• I'm surprised that the first deletion is marked as deleted by Community and not by you. I would think a moderator hammer should be logged as such. Is this a bug, or was it marked as Community because there was already one user flag?
    – David K
    Mar 1, 2017 at 13:42
  • @DavidK If a post is deleted by a mod flag (rather than a straight deletion), it always shows as being deleted by Community. The same thing happens if we flag spam posts.
    – Jane S
    Mar 1, 2017 at 13:43
  • @DavidK Thats what happens when a post is destroyed by spam/abusive flags, regardless of where those flags come from. 3 community flags or 1 moderator flag will do that.
    – Magisch
    Mar 1, 2017 at 13:45
  • So would we expect this scenario to ever play out if there weren't any wrong button clicks? (deleted->undeleted->deleted again) Or if an answer is deleted by the community, do mods just leave it gone?
    – David K
    Mar 1, 2017 at 13:49
  • 3
    @DavidK I've never done or ever seen any of us unilaterally undelete an answer if it's been deleted by the community. If the community has decided to delete an answer, it stays that way.
    – Jane S
    Mar 1, 2017 at 13:57
  • 1
    You might want to incorporate your above comment into the answer. The current answer only covers this specific example, but the question also asks for the general rule when this situation arises. Your above comment sort-of covers that aspect.
    – Masked Man
    Mar 3, 2017 at 6:28

I never voted or flagged this answer, but I find it offensive as well. I don't agree with the first two paragraphs, but those aren't the offensive part. The last paragraph is really what does it for me. The poster is essentially calling the OP "a woman with appropriately low morals that basically forced herself on you for sex". He tells the woman she has low morals, simply because she decided to have a one night stand. Then he accuses her of forcing herself on the man with absolutely no basis in reality. If this isn't slut shaming, I don't know what is. This is a clear violation of our Be Nice policy, doesn't actually answer the question, and has no place as an answer.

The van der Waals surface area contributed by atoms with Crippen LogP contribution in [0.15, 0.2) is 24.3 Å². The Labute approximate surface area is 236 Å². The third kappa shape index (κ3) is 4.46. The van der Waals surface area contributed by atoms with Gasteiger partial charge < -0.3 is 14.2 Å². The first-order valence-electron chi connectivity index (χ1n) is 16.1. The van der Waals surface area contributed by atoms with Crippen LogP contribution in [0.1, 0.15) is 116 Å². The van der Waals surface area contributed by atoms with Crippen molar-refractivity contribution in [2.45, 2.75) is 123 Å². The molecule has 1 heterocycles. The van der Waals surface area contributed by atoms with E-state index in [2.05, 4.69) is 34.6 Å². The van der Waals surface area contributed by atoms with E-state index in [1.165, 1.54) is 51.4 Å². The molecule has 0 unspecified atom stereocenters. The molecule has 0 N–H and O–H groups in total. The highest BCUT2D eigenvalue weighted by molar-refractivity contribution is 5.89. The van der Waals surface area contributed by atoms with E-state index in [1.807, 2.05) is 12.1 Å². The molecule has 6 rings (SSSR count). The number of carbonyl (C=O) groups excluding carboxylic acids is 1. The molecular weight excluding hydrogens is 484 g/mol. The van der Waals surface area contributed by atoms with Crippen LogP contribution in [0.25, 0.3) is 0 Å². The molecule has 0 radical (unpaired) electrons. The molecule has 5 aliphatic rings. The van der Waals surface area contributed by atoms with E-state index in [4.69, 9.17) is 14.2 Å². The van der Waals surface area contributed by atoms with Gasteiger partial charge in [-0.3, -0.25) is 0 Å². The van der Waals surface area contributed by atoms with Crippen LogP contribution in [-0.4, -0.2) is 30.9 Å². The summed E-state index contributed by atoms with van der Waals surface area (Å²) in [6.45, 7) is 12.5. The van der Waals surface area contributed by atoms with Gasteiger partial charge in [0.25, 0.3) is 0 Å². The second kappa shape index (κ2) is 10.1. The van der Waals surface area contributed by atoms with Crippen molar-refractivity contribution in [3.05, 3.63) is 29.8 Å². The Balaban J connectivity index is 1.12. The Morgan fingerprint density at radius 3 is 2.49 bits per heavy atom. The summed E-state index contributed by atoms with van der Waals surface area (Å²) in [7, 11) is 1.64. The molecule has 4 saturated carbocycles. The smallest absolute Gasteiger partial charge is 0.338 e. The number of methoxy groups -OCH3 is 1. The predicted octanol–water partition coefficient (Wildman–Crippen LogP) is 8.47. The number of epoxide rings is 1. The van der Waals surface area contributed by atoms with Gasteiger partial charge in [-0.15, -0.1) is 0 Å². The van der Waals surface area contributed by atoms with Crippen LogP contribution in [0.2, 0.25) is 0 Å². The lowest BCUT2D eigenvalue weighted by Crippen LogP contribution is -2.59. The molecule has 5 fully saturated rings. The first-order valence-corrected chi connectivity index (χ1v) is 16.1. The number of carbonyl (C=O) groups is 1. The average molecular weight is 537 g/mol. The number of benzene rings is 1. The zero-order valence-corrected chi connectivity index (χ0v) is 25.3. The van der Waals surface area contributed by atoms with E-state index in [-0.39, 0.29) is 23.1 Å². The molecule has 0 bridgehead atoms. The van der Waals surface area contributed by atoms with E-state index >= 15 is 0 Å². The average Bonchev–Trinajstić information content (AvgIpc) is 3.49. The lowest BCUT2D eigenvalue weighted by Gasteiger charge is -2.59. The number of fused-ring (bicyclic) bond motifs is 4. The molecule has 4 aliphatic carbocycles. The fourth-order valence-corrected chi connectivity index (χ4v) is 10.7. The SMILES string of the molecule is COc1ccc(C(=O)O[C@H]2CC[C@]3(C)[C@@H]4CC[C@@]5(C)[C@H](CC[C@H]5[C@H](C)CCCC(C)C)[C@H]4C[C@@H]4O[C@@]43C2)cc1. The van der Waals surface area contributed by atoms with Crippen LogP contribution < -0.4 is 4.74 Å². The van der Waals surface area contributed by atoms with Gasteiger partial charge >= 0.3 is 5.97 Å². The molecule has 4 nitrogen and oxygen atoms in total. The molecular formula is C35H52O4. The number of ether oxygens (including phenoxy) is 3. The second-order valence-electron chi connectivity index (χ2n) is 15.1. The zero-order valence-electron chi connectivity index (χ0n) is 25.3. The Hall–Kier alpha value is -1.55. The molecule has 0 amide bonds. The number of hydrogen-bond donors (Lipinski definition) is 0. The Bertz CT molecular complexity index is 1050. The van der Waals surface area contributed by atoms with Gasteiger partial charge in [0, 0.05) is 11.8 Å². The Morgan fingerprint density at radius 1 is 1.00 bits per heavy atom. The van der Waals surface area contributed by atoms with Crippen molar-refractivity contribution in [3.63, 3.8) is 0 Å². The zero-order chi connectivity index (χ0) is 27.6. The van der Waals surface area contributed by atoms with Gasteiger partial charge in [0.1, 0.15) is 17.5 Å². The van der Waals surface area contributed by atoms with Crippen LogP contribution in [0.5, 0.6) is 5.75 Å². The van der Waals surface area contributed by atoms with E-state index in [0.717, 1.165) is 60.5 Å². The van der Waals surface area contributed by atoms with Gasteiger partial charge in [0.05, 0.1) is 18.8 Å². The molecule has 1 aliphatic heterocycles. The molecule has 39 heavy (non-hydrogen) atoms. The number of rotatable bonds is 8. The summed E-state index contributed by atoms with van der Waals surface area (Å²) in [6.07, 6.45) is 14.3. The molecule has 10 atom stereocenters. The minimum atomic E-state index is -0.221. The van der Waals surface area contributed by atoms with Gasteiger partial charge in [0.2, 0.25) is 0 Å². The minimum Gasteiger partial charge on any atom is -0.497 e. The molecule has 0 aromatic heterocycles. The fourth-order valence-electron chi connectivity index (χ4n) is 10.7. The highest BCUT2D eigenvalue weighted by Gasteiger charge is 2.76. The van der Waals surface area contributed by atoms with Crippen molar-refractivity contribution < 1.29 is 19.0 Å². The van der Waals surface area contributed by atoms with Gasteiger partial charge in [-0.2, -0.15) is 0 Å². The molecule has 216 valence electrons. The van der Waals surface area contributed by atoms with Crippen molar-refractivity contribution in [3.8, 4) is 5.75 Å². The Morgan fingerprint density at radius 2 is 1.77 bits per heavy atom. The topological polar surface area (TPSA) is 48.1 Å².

• 3
    I undeleted it because my deletion was not what I'd intended to do. I had wanted to leave that to the community and royally messed it up :)
    – Jane S
    Mar 1, 2017 at 13:39
  • @JaneS - Honestly, if you see something like that and feel it should be deleted, I would prefer you delete it, then wait and see if there is backlash if the community wants it back give it back to them. But I would rather mods trusted their instincts and prune the bad leaves before they have a chance to impede the growth of the good ones. Mar 2, 2017 at 17:26
  • 1
    @IDrinkandIKnowThings I did go with my instinct, which was to watch it closely, but let the community handle it rather than start a (yet another) unnecessary flame war about mods unilaterally controlling things. The issue was that I hit a wrong button. Had I not done that, the post would have been flag-deleted by the community anyway and we wouldn't be having this discussion :)
    – Jane S
    Mar 2, 2017 at 21:20
  • 3
    "He tells the woman she has low morals, simply because she decided to have a one night stand". I have trouble understanding why this is gathering so much controversy. One-night stands don't necessarily radiate of high morality, will anybody even try to argue otherwise? I understand this is inappropriate due to not being constructive but that is understandable from the nature of his post (Trying to represent the personal point of view of the victim) but I don't understand THIS much controversy. Mar 2, 2017 at 23:40
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    @SlavaKnyazev Maybe a one night stand does not line up with your morals, but I see nothing morally wrong with them. It is her choice what she does with her body, and it is completely inappropriate to tell someone they have "low morals" because you may feel otherwise. It would be akin to someone who keeps Kosher telling me I have low morals for eating bacon for breakfast.